Cholesterol - an essential component of infant milk formulae?
It is recognized that breast milk is the ideal food for newborns. Indeed breast milk can provide basic guidelines to improve the composition of ingredients in adapted infant formulae. One of the main parts of breast milk is milk fat. Although the exact functionality of the entire spectrum of fat is not yet fully understood, it is known that various lipids present in breast milk, can modulate functions of the gastrointestinal tract, the lipoprotein metabolism, the structure and function of cell membranes, as well as many signal pathways in the infant's organism. In this paper we tried to present evidence that dietary cholesterol (CHOL) is a very important component of the infant's nutrition. Meanwhile, almost all infant formulae, both cow and goat milk based, use nearly only vegetable oils as their fat component providing phytosterols, rather than CHOL as in breast milk. It is known that breast milk is a rich source of CHOL and phytosterols cannot perform the functions of CHOL. One can imagine that when the infant is transferred to artificial feeding with such formulae, and denied the opportunity to receive dietary CHOL in any useful amounts, this may affect outcomes like optimal child development, and may have a major long-term 'programming' effect on the metabolism of CHOL. We propose to discuss the thesis of the great importance of the presence of CHOL in infant formulae. The applied value of this thesis is the need to optimize the fat component of breast milk substitutes by introducing CHOL, for example, in the composition of milk fat. Although it is clear that compelling evidence of the potential benefits of adding various sources of CHOL infant formula is insufficient, at this stage, there is cause for a critical discussion and review of the composition of functional components of breast milk substitutes.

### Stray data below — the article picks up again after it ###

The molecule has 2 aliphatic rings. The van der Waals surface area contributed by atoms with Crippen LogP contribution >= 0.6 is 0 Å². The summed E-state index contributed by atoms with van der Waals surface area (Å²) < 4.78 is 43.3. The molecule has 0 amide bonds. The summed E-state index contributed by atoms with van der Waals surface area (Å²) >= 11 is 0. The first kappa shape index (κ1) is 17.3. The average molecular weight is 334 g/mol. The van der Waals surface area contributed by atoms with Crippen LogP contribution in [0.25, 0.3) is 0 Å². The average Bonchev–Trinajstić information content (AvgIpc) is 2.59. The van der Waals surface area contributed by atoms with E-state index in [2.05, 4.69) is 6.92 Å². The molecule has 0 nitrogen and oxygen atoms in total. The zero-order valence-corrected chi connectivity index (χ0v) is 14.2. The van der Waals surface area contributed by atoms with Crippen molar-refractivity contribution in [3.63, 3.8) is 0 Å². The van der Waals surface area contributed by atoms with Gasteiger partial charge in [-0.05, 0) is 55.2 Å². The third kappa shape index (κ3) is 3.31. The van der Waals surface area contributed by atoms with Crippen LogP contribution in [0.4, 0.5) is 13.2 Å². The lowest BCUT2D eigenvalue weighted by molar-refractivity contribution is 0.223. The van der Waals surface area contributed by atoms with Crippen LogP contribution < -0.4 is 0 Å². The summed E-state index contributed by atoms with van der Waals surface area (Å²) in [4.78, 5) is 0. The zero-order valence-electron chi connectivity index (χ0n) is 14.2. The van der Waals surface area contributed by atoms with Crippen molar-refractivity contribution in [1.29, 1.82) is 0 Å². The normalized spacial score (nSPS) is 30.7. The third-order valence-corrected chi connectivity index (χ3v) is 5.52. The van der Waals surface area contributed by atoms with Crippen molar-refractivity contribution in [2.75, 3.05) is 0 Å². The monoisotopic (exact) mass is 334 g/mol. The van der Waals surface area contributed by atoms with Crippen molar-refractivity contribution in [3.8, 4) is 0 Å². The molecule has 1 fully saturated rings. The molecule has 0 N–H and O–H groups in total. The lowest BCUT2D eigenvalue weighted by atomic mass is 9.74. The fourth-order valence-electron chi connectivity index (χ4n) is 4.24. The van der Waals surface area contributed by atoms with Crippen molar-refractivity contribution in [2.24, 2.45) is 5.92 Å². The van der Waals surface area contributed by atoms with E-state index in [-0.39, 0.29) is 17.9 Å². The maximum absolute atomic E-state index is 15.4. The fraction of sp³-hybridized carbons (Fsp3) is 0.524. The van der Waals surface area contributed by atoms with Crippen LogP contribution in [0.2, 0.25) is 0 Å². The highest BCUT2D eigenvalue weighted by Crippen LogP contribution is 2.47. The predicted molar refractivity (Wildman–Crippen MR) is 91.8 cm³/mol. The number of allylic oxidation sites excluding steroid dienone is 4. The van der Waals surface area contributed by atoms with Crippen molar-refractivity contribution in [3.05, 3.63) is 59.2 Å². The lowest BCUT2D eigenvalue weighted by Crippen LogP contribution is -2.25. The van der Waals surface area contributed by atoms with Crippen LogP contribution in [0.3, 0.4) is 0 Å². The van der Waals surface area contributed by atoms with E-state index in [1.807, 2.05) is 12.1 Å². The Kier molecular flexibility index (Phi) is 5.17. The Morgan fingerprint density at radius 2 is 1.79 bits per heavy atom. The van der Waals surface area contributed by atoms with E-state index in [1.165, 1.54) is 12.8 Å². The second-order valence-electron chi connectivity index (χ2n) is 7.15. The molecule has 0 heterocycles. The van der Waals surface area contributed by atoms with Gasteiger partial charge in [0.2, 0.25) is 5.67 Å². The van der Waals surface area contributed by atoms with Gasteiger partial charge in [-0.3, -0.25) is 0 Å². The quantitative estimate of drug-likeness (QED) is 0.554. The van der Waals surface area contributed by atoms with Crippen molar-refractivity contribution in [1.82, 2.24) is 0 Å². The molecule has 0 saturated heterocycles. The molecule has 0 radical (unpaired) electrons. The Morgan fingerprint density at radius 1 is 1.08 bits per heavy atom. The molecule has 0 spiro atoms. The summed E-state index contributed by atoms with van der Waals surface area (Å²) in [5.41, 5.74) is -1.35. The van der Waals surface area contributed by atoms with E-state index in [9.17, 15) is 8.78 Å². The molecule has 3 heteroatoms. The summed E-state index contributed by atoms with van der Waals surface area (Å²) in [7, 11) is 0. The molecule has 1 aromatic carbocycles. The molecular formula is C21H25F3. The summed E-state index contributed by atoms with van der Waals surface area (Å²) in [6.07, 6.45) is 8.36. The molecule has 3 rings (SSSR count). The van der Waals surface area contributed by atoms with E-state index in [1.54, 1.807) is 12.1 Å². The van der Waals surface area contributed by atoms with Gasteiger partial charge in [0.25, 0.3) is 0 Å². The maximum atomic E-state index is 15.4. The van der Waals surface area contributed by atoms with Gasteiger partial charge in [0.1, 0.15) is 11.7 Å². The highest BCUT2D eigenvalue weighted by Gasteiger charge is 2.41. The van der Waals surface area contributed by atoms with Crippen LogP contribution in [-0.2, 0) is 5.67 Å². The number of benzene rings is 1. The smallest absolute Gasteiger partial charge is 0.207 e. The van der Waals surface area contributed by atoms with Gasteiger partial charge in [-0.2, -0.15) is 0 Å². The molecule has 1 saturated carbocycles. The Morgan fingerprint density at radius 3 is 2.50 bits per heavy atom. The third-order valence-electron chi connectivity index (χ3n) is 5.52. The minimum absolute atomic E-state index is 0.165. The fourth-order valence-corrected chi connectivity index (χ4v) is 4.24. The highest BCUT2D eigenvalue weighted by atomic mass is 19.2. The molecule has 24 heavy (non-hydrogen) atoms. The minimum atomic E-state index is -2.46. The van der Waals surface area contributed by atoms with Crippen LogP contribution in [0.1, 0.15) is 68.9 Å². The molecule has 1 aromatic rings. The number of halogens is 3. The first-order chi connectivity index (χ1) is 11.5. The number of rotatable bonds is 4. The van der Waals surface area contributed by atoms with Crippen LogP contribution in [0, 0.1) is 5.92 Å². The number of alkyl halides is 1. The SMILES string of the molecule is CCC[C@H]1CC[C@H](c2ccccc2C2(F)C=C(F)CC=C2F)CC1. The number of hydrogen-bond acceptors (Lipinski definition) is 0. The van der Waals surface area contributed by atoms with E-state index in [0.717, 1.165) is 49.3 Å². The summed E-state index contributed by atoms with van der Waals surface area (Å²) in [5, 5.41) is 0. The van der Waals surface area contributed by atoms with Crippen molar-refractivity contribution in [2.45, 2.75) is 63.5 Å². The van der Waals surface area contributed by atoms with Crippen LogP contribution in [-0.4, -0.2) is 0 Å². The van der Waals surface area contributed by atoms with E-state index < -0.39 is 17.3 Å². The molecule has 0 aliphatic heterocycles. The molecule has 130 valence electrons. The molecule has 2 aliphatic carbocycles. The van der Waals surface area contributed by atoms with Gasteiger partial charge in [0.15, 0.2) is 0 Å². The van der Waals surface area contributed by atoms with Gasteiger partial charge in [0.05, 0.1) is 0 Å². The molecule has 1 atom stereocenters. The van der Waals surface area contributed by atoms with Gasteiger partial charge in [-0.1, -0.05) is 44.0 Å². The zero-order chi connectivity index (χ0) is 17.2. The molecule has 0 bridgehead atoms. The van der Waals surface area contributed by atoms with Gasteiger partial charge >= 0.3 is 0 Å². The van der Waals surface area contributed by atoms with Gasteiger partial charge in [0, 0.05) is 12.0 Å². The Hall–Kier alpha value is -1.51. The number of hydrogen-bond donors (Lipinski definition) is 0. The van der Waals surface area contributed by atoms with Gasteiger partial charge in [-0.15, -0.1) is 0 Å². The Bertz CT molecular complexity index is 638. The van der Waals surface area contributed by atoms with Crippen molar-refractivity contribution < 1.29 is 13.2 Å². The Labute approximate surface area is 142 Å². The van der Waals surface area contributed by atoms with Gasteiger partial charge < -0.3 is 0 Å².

Keywords:cholesterol, plant sterols, epigenetic regulation, long-term 'programming', adapted infant formulae